The BBC documentary David Bowie – Five Years undoubtedly justified the hype. Although the basic narrative will be familiar to many, some of the freshly unearthed archive footage is a real shock to the senses, looping as it does in and out of the stuff that gets trotted out for every 70s nostalgia fest (Starman on TOTP, bits of Cracked Actor and so on). Moreover, the fresh interviews prove that there’s nothing inherently wrong with that much-derided format, the talking heads doc, provided the heads are judiciously chosen and given sensible questions to answer. Indeed, so rich were the pickings from people who worked with Bowie in some of his most productive periods (with Visconti *and* Eno *and* Fripp you’re spoiling us) that – completely irrationally and unfairly – I felt cheated by the very few omissions; why, for example, did we hear the recollections of guitarist Carlos Alomar and drummer Dennis Davis but not bassist George Murray? Were Angie Bowie or Iggy Pop washing their hair? Incidentally, seeing these people 30 or 40 years after their prime offers an object lesson in how capricious the ageing process is, but also how irrelevant it ultimately it is. Woody Woodmansey, the drummer for the Spiders from Mars, now looks like Jim Bowen’s dad, but at least he’s still with us. His partner in rhythm Trevor Bolder appears eerily unchanged from 1972; maybe even younger, since he’s missing those grey sideburns. But it’s Bolder who didn’t live long enough to see the programme broadcast.
One small niggle, though. The show’s structure, focusing on five key years in Bowie’s development as an artist, allowed the makers to slim all the potential material down to a manageable shape. In reality, though, those so-called years were allowed to bulge out beyond their chronological bounds (for example, the 1972 segment became “1971-1972” and ended with a caption about the Ziggy retirement gig, in July 1973) and as such the we were treated to most of the major incidents from 1971 to 1983. And this is where the faintest flutter of disappointment makes itself felt. The programme had as its consultant the excellent Nicholas Pegg, who in his indispensable reference tome The Complete David Bowie goes to great pains to assert that (contrary to rock hack orthodoxy), Bowie’s creativity did not suddenly evaporate in the mid-1980s and that there are moments to savour in much of his subsequent work. But in Five Years, as soon as the last echoes of the Serious Moonlight tour fade away, we’re briskly told that Bowie recorded 11 more albums in the next two decades, pretty much disappeared in 2007, then unexpectedly came back earlier this year, er, that’s it. As such, an opportunity to reassess Bowie’s career as a whole is lost. I still maintain, for example, that Absolute Beginners was Bowie’s best song of the 1980s; and the Outside album from 1995 can at least be mentioned in the same breath as his Berlin trilogy. And yeah, Tin Machine was crap, but surely it deserves a mention, if only to show what a mid-life crisis looks like on a big budget.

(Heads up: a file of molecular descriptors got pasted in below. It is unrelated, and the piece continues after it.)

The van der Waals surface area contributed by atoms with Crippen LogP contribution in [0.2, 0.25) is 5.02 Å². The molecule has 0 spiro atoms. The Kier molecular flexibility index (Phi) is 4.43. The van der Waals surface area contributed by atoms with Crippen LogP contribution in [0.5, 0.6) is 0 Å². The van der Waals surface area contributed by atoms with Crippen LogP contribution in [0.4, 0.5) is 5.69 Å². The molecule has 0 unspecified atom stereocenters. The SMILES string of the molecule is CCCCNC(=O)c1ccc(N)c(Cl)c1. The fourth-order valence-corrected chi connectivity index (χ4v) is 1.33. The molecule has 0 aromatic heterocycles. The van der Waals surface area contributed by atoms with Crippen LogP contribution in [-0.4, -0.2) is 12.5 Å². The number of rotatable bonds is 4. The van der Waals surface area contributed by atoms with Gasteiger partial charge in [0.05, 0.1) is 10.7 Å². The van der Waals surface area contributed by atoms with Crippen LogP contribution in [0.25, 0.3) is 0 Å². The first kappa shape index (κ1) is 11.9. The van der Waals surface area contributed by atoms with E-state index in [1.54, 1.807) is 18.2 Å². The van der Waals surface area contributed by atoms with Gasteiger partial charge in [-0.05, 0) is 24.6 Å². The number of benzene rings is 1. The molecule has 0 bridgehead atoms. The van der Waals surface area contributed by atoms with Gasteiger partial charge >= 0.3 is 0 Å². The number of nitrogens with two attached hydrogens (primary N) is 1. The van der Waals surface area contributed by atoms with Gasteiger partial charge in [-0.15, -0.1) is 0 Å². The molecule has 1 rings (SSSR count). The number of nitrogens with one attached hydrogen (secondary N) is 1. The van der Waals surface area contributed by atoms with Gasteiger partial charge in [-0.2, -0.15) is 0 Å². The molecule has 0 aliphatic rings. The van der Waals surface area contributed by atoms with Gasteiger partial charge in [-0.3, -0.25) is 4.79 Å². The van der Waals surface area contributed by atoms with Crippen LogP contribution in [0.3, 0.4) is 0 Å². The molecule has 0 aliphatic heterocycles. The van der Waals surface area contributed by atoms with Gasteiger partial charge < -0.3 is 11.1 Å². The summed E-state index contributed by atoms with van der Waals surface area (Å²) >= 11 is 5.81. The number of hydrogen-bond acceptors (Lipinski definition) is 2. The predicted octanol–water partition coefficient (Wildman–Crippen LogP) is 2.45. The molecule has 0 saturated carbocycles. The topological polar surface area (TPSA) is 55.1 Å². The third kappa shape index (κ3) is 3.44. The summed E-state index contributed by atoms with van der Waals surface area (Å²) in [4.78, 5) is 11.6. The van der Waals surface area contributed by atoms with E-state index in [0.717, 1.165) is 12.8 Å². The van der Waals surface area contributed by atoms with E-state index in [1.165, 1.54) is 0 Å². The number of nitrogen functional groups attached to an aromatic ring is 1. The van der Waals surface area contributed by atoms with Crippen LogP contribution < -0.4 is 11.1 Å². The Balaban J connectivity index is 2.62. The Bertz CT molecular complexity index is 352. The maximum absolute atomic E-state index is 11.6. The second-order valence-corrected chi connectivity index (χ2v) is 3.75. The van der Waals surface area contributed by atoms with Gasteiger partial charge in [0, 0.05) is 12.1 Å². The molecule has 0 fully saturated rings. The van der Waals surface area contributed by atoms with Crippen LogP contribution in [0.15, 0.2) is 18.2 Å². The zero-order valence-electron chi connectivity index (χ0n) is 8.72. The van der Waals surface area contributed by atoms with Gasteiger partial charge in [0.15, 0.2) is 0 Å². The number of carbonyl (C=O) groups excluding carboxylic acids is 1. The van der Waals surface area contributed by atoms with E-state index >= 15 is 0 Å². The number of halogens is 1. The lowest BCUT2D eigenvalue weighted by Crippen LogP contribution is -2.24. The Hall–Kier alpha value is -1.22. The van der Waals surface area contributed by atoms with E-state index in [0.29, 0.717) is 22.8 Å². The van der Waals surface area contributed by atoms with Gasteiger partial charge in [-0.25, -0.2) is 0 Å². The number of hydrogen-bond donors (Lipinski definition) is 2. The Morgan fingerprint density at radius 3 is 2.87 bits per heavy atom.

Five Years is a film made with skill, verve and unabashed love about one of the most important, intriguing artists in any field in the past 50 years. Watch it; it’s great. But it falls tantalisingly short of being as brave and cussed and contrary as its subject. Bowie was the great re-inventor but to a casual viewer – perhaps a young music fan who doesn’t quite understand why everybody got so excited when the new album appeared – the documentary would suggest his reputation is fixed in amber, immune from critical re-invention.